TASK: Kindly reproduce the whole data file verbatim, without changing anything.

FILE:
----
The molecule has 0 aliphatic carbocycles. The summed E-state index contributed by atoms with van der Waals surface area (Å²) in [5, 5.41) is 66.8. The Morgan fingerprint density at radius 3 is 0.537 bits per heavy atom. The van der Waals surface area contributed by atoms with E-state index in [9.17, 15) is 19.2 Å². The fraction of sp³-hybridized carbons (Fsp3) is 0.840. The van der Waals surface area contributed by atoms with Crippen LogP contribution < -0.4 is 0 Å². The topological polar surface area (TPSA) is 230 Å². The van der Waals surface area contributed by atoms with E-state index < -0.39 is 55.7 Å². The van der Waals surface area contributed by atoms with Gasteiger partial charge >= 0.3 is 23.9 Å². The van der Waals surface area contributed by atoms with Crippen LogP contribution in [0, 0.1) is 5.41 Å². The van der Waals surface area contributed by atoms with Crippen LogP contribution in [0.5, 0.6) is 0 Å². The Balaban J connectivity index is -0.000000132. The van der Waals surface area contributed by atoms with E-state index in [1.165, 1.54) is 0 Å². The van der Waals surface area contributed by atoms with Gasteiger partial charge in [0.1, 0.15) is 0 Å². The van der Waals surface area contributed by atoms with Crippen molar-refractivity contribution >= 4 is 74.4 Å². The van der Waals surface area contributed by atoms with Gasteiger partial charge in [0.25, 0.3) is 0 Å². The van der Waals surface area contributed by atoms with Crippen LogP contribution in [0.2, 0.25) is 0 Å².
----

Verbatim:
The molecule has 0 aliphatic carbocycles. The summed E-state index contributed by atoms with van der Waals surface area (Å²) in [5, 5.41) is 66.8. The Morgan fingerprint density at radius 3 is 0.537 bits per heavy atom. The van der Waals surface area contributed by atoms with E-state index in [9.17, 15) is 19.2 Å². The fraction of sp³-hybridized carbons (Fsp3) is 0.840. The van der Waals surface area contributed by atoms with Crippen LogP contribution < -0.4 is 0 Å². The topological polar surface area (TPSA) is 230 Å². The van der Waals surface area contributed by atoms with E-state index < -0.39 is 55.7 Å². The van der Waals surface area contributed by atoms with Gasteiger partial charge >= 0.3 is 23.9 Å². The van der Waals surface area contributed by atoms with Crippen LogP contribution in [0, 0.1) is 5.41 Å². The van der Waals surface area contributed by atoms with Crippen LogP contribution in [0.5, 0.6) is 0 Å². The Balaban J connectivity index is -0.000000132. The van der Waals surface area contributed by atoms with E-state index in [1.165, 1.54) is 0 Å². The van der Waals surface area contributed by atoms with Gasteiger partial charge in [0.1, 0.15) is 0 Å². The van der Waals surface area contributed by atoms with Crippen molar-refractivity contribution >= 4 is 74.4 Å². The van der Waals surface area contributed by atoms with Gasteiger partial charge in [0.25, 0.3) is 0 Å². The van der Waals surface area contributed by atoms with Crippen LogP contribution in [0.2, 0.25) is 0 Å².